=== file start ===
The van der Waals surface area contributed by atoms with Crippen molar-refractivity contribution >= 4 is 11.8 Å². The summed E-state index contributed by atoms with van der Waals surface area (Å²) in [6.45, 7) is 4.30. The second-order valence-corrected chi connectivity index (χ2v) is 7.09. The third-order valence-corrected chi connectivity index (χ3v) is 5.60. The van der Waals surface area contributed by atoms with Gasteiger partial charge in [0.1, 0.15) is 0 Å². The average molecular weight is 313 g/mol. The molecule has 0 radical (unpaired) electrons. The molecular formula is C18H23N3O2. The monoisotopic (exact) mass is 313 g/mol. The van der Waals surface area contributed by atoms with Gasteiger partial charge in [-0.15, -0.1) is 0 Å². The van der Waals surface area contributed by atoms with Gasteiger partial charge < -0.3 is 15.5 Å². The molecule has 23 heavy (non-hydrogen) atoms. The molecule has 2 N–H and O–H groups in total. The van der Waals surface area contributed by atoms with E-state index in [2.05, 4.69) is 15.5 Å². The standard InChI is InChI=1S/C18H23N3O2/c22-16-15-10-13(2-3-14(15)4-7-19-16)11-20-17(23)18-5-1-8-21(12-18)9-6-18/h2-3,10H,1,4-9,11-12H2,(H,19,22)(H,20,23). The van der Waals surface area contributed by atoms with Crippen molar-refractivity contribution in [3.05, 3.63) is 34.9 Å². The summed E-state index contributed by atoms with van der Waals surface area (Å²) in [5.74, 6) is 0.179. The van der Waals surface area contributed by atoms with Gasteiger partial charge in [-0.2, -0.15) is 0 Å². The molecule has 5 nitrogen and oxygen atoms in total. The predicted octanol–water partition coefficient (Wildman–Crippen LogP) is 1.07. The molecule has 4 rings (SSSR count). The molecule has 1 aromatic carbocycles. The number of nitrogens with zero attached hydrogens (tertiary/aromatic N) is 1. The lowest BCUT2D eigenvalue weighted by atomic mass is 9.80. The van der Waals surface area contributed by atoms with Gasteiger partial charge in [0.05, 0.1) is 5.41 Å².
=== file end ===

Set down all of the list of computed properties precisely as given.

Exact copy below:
The van der Waals surface area contributed by atoms with Crippen molar-refractivity contribution >= 4 is 11.8 Å². The summed E-state index contributed by atoms with van der Waals surface area (Å²) in [6.45, 7) is 4.30. The second-order valence-corrected chi connectivity index (χ2v) is 7.09. The third-order valence-corrected chi connectivity index (χ3v) is 5.60. The van der Waals surface area contributed by atoms with Gasteiger partial charge in [0.1, 0.15) is 0 Å². The average molecular weight is 313 g/mol. The molecule has 0 radical (unpaired) electrons. The molecular formula is C18H23N3O2. The monoisotopic (exact) mass is 313 g/mol. The van der Waals surface area contributed by atoms with Gasteiger partial charge in [-0.15, -0.1) is 0 Å². The van der Waals surface area contributed by atoms with Gasteiger partial charge < -0.3 is 15.5 Å². The molecule has 23 heavy (non-hydrogen) atoms. The molecule has 2 N–H and O–H groups in total. The van der Waals surface area contributed by atoms with E-state index in [2.05, 4.69) is 15.5 Å². The standard InChI is InChI=1S/C18H23N3O2/c22-16-15-10-13(2-3-14(15)4-7-19-16)11-20-17(23)18-5-1-8-21(12-18)9-6-18/h2-3,10H,1,4-9,11-12H2,(H,19,22)(H,20,23). The van der Waals surface area contributed by atoms with Crippen molar-refractivity contribution in [3.05, 3.63) is 34.9 Å². The summed E-state index contributed by atoms with van der Waals surface area (Å²) in [5.74, 6) is 0.179. The van der Waals surface area contributed by atoms with Gasteiger partial charge in [-0.2, -0.15) is 0 Å². The molecule has 5 nitrogen and oxygen atoms in total. The predicted octanol–water partition coefficient (Wildman–Crippen LogP) is 1.07. The molecule has 4 rings (SSSR count). The molecule has 1 aromatic carbocycles. The number of nitrogens with zero attached hydrogens (tertiary/aromatic N) is 1. The lowest BCUT2D eigenvalue weighted by atomic mass is 9.80. The van der Waals surface area contributed by atoms with Gasteiger partial charge in [0.05, 0.1) is 5.41 Å².